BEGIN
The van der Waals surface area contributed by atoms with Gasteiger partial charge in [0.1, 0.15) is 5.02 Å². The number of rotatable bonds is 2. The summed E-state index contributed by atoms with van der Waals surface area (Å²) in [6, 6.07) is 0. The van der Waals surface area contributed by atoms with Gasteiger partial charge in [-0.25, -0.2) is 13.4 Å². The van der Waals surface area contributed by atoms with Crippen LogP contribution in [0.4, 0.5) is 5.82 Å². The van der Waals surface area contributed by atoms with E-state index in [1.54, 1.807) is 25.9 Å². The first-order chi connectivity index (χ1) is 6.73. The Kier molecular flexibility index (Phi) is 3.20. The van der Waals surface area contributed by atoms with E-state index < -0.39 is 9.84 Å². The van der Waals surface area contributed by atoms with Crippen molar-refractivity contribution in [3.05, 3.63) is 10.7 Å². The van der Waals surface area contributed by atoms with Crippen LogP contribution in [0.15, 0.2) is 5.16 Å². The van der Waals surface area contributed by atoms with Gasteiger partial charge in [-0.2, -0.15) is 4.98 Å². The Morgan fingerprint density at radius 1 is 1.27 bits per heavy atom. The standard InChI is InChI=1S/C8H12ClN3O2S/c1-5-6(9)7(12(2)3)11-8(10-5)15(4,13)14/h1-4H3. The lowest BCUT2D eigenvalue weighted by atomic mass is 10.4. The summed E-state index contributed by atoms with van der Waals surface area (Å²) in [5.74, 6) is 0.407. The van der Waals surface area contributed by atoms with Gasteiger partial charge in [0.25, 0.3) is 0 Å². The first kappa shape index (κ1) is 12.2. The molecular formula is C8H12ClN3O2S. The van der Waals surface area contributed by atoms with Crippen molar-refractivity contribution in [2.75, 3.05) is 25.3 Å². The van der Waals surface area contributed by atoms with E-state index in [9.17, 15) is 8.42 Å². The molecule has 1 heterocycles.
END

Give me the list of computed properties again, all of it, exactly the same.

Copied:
The van der Waals surface area contributed by atoms with Gasteiger partial charge in [0.1, 0.15) is 5.02 Å². The number of rotatable bonds is 2. The summed E-state index contributed by atoms with van der Waals surface area (Å²) in [6, 6.07) is 0. The van der Waals surface area contributed by atoms with Gasteiger partial charge in [-0.25, -0.2) is 13.4 Å². The van der Waals surface area contributed by atoms with Crippen LogP contribution in [0.4, 0.5) is 5.82 Å². The van der Waals surface area contributed by atoms with E-state index in [1.54, 1.807) is 25.9 Å². The first-order chi connectivity index (χ1) is 6.73. The Kier molecular flexibility index (Phi) is 3.20. The van der Waals surface area contributed by atoms with E-state index < -0.39 is 9.84 Å². The van der Waals surface area contributed by atoms with Crippen molar-refractivity contribution in [3.05, 3.63) is 10.7 Å². The van der Waals surface area contributed by atoms with Crippen LogP contribution in [0.15, 0.2) is 5.16 Å². The van der Waals surface area contributed by atoms with Gasteiger partial charge in [-0.2, -0.15) is 4.98 Å². The Morgan fingerprint density at radius 1 is 1.27 bits per heavy atom. The standard InChI is InChI=1S/C8H12ClN3O2S/c1-5-6(9)7(12(2)3)11-8(10-5)15(4,13)14/h1-4H3. The lowest BCUT2D eigenvalue weighted by atomic mass is 10.4. The summed E-state index contributed by atoms with van der Waals surface area (Å²) in [5.74, 6) is 0.407. The van der Waals surface area contributed by atoms with Gasteiger partial charge in [0.25, 0.3) is 0 Å². The first kappa shape index (κ1) is 12.2. The molecular formula is C8H12ClN3O2S. The van der Waals surface area contributed by atoms with Crippen molar-refractivity contribution in [2.75, 3.05) is 25.3 Å². The van der Waals surface area contributed by atoms with E-state index in [9.17, 15) is 8.42 Å². The molecule has 1 heterocycles.